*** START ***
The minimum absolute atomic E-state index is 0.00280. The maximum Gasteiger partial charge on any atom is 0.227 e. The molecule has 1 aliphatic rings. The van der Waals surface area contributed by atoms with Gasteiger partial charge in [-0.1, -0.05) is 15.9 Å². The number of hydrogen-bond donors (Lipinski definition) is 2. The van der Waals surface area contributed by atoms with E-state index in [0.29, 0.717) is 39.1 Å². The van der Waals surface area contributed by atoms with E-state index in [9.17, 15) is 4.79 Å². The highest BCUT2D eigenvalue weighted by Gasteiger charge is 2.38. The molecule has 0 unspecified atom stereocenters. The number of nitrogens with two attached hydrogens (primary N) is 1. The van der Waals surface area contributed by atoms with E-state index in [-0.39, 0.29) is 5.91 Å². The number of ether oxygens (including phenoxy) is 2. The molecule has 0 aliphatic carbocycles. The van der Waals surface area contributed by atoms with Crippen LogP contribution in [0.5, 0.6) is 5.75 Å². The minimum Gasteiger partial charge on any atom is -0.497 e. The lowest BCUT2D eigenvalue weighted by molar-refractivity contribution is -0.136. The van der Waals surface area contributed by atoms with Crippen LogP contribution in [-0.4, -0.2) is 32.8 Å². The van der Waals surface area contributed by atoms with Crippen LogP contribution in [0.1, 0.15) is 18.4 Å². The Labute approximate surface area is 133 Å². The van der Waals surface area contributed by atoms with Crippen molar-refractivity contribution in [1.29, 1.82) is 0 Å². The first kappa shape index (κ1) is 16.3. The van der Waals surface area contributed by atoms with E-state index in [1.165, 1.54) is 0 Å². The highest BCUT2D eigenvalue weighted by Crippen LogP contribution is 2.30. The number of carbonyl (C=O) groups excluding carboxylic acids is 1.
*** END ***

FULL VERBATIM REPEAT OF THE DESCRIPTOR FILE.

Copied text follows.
The minimum absolute atomic E-state index is 0.00280. The maximum Gasteiger partial charge on any atom is 0.227 e. The molecule has 1 aliphatic rings. The van der Waals surface area contributed by atoms with Gasteiger partial charge in [-0.1, -0.05) is 15.9 Å². The number of hydrogen-bond donors (Lipinski definition) is 2. The van der Waals surface area contributed by atoms with E-state index in [0.29, 0.717) is 39.1 Å². The van der Waals surface area contributed by atoms with E-state index in [9.17, 15) is 4.79 Å². The highest BCUT2D eigenvalue weighted by Gasteiger charge is 2.38. The molecule has 0 unspecified atom stereocenters. The number of nitrogens with two attached hydrogens (primary N) is 1. The van der Waals surface area contributed by atoms with E-state index in [-0.39, 0.29) is 5.91 Å². The number of ether oxygens (including phenoxy) is 2. The molecule has 0 aliphatic carbocycles. The van der Waals surface area contributed by atoms with Crippen LogP contribution in [0.5, 0.6) is 5.75 Å². The minimum Gasteiger partial charge on any atom is -0.497 e. The lowest BCUT2D eigenvalue weighted by molar-refractivity contribution is -0.136. The van der Waals surface area contributed by atoms with Crippen LogP contribution in [-0.4, -0.2) is 32.8 Å². The van der Waals surface area contributed by atoms with Crippen LogP contribution in [0.1, 0.15) is 18.4 Å². The Labute approximate surface area is 133 Å². The van der Waals surface area contributed by atoms with Crippen molar-refractivity contribution in [1.29, 1.82) is 0 Å². The first kappa shape index (κ1) is 16.3. The van der Waals surface area contributed by atoms with E-state index in [1.165, 1.54) is 0 Å². The highest BCUT2D eigenvalue weighted by Crippen LogP contribution is 2.30. The number of carbonyl (C=O) groups excluding carboxylic acids is 1.